Originally a part of a famous collection of fantastic stories published at the end of the 18th century, the story deftly moves from an earthy depiction of the peasantry at the time of national crisis to an eerie and tragic vision of the human ego. Tobei’s adventures keep a ribald, concrete nature and rely on sheer luck. They highlight the disaster that the multitude of soldiers and warlords brought to the population and the no less disastrous admiration that fighting and military prestige can foster. The consequences are summed up by Ohama in her trademark candid way: her downfall was just the price to be paid for the (fake) ascendancy of Tobei.

Miyagi, if she was not so generous and kind, could have said the same thing from the hereafter. To forget her is more than the consequence of a spell; the whole episode points that Genjurô is even more obsessed with success and comfort than previously suggested. His dream-like, or rather nightmarish, adventures betray his deeper and more wicked desires. His pursuit of profit and luxury stands not only as an even bigger and scandalous illusion than Tobei’s dreams of glory but also as a more intense need. Criticism of the war still informs that part of the narrative: Genjurô’s greed is fueled by a commercial success that is clearly linked to the war, which distorts the market, while the ghost he falls in love with just try to feel sentiments and pleasures that were denied to Lady Wakasa who lost her life at too young an age because of the same internecine war (the plight of the female characters once again allows Mizoguchi Kenji to cast Japan as an unforgiving country for women).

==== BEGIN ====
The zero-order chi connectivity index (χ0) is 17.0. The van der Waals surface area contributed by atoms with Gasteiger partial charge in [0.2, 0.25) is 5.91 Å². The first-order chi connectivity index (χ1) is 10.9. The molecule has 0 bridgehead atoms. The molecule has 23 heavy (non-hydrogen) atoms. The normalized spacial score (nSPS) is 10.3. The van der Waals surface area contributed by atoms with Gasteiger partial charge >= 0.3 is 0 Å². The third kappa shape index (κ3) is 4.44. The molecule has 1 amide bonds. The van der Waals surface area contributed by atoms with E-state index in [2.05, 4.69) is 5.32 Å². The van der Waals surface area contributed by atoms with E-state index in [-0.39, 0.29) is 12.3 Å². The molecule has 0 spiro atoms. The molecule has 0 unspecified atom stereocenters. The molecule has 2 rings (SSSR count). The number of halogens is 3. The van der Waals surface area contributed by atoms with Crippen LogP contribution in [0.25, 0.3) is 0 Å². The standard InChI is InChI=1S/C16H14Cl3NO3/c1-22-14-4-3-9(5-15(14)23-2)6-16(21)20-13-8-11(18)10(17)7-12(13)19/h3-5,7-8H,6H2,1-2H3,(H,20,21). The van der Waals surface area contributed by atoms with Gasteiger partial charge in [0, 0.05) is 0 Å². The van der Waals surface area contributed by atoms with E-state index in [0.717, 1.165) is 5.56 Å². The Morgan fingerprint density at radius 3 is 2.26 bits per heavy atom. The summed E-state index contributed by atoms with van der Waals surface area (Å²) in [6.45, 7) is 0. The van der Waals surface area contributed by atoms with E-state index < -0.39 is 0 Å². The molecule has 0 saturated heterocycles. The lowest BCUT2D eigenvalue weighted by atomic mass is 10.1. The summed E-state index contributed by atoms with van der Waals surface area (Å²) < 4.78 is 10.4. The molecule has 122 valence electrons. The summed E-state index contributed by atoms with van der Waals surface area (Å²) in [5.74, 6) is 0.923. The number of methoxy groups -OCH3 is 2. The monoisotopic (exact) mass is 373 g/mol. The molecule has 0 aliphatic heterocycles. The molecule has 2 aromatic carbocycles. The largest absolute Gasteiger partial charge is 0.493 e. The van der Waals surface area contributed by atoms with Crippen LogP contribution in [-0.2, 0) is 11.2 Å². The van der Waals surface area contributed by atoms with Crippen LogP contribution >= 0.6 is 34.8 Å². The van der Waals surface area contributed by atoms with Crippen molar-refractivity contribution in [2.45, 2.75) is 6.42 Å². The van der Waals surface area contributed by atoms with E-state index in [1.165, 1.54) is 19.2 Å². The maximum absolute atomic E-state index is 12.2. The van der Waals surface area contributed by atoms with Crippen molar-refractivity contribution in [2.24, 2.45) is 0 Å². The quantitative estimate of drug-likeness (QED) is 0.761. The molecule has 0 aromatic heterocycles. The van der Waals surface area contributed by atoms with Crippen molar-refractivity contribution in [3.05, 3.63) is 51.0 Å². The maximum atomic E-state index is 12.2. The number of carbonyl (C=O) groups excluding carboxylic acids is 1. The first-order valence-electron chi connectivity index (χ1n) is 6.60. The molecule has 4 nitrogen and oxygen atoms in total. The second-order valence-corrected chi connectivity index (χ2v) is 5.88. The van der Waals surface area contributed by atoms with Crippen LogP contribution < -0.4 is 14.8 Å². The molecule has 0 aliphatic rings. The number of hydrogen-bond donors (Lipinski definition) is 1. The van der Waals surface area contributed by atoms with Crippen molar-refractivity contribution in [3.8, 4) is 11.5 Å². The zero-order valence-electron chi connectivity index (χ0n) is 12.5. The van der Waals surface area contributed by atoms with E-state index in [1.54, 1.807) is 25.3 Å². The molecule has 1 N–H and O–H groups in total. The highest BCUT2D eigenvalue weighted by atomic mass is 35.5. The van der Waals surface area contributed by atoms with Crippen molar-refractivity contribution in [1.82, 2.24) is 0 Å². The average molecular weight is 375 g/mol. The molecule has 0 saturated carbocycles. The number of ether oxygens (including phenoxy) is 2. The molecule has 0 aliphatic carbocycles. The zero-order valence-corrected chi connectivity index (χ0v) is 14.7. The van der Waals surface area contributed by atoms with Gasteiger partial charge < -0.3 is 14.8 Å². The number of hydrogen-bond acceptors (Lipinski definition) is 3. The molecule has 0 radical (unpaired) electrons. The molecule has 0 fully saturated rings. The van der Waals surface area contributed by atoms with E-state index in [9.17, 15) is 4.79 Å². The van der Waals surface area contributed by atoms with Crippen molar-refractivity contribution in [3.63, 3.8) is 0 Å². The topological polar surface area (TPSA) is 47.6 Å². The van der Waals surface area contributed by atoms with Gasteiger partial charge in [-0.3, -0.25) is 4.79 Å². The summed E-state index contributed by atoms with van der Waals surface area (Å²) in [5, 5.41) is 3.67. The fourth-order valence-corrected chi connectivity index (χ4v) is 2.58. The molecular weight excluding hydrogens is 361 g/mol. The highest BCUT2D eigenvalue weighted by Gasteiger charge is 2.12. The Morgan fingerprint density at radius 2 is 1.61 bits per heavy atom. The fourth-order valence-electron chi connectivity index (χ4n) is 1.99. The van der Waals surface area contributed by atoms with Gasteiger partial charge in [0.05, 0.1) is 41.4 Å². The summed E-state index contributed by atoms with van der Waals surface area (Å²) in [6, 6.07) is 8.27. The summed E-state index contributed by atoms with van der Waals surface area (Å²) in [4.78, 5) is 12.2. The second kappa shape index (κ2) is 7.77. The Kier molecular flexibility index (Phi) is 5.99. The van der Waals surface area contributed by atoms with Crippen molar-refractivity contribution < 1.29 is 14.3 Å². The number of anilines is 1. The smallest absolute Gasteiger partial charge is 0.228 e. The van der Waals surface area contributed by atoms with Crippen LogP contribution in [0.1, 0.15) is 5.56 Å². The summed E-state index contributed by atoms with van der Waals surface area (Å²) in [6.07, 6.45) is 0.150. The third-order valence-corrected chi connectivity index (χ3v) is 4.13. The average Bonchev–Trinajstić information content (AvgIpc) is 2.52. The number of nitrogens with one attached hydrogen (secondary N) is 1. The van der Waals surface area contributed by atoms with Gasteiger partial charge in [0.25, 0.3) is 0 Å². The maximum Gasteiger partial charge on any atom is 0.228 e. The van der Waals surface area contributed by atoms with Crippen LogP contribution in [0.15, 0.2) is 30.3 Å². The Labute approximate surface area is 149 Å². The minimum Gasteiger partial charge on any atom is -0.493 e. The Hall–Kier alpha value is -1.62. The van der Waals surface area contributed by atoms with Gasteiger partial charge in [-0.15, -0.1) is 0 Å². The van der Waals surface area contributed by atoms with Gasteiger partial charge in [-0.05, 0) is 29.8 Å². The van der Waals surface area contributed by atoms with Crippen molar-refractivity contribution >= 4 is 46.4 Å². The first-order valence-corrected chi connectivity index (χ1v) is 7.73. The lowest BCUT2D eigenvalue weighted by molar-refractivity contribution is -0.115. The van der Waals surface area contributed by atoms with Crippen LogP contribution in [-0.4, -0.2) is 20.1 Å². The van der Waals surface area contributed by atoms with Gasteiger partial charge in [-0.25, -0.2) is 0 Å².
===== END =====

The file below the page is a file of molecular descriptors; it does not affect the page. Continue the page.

The strange meeting with the dying fisherman heralded the fantastic development of Genjurô and Tobei’s story: shot in a fog and amid a strange silence, it is a compelling take on ghost stories. A clever use of lights and sets later hint that Lady Wakasa’s castle may be not what it looks like. Tellingly, the spell is revealed and broken thanks to another supernatural intervention, the sudden appearance of an old priest and his transformation of Genjurô’s torso into a written prayer. But in a fascinating and poignant twist, the supernatural does not vanish from the film as the castle does: Genjurô is welcomed back home by what turns out to be the ghost of his wife and her voice would hog the soundtrack and Genjurô’s thoughts till the final image. This time, however, the ghost brings comfort. It does not distract from reality but tells the morale of the story – men should avoid dubious and dangerous quests for greater success, and instead enjoy what life has provided them. In a world rife with violence and where boundaries between normalcy and fantasy are weak, they must learn to choose the right path, which means running away from their misleading illusions and instincts.